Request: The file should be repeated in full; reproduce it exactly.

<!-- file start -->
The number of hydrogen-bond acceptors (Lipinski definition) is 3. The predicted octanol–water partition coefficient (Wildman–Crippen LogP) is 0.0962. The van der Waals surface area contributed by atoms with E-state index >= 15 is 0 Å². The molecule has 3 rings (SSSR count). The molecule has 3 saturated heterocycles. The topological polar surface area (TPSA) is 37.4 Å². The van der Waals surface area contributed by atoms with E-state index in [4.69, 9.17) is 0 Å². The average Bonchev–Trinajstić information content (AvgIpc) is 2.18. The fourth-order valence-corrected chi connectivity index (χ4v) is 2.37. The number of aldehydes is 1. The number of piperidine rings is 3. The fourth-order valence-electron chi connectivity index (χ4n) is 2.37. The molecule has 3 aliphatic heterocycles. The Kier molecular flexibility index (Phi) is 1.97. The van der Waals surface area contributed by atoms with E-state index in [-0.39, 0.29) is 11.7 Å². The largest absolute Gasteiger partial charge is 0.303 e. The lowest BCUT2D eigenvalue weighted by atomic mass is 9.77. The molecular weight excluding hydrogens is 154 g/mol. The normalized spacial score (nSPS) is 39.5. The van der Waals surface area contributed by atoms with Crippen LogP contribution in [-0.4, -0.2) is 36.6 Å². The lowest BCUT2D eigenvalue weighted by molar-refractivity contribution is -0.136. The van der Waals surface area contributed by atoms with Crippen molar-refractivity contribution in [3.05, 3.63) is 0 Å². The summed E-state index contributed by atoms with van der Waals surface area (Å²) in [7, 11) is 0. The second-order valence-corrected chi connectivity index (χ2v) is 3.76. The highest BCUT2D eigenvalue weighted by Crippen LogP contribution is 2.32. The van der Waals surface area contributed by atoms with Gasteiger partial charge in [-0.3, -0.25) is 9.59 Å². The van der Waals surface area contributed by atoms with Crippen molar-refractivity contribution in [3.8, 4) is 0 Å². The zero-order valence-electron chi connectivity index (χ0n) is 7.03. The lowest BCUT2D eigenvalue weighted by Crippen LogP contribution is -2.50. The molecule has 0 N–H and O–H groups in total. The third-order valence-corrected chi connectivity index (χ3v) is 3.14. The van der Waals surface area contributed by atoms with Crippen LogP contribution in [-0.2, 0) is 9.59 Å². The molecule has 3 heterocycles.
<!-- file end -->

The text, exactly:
The number of hydrogen-bond acceptors (Lipinski definition) is 3. The predicted octanol–water partition coefficient (Wildman–Crippen LogP) is 0.0962. The van der Waals surface area contributed by atoms with E-state index >= 15 is 0 Å². The molecule has 3 rings (SSSR count). The molecule has 3 saturated heterocycles. The topological polar surface area (TPSA) is 37.4 Å². The van der Waals surface area contributed by atoms with E-state index in [4.69, 9.17) is 0 Å². The average Bonchev–Trinajstić information content (AvgIpc) is 2.18. The fourth-order valence-corrected chi connectivity index (χ4v) is 2.37. The number of aldehydes is 1. The number of piperidine rings is 3. The fourth-order valence-electron chi connectivity index (χ4n) is 2.37. The molecule has 3 aliphatic heterocycles. The Kier molecular flexibility index (Phi) is 1.97. The van der Waals surface area contributed by atoms with E-state index in [-0.39, 0.29) is 11.7 Å². The largest absolute Gasteiger partial charge is 0.303 e. The lowest BCUT2D eigenvalue weighted by atomic mass is 9.77. The molecular weight excluding hydrogens is 154 g/mol. The normalized spacial score (nSPS) is 39.5. The van der Waals surface area contributed by atoms with Crippen LogP contribution in [-0.4, -0.2) is 36.6 Å². The lowest BCUT2D eigenvalue weighted by molar-refractivity contribution is -0.136. The van der Waals surface area contributed by atoms with Crippen molar-refractivity contribution in [3.05, 3.63) is 0 Å². The summed E-state index contributed by atoms with van der Waals surface area (Å²) in [7, 11) is 0. The second-order valence-corrected chi connectivity index (χ2v) is 3.76. The highest BCUT2D eigenvalue weighted by Crippen LogP contribution is 2.32. The van der Waals surface area contributed by atoms with Gasteiger partial charge in [-0.3, -0.25) is 9.59 Å². The van der Waals surface area contributed by atoms with Crippen molar-refractivity contribution in [3.8, 4) is 0 Å². The zero-order valence-electron chi connectivity index (χ0n) is 7.03. The lowest BCUT2D eigenvalue weighted by Crippen LogP contribution is -2.50. The molecule has 0 N–H and O–H groups in total. The third-order valence-corrected chi connectivity index (χ3v) is 3.14. The van der Waals surface area contributed by atoms with Crippen LogP contribution in [-0.2, 0) is 9.59 Å². The molecule has 3 heterocycles.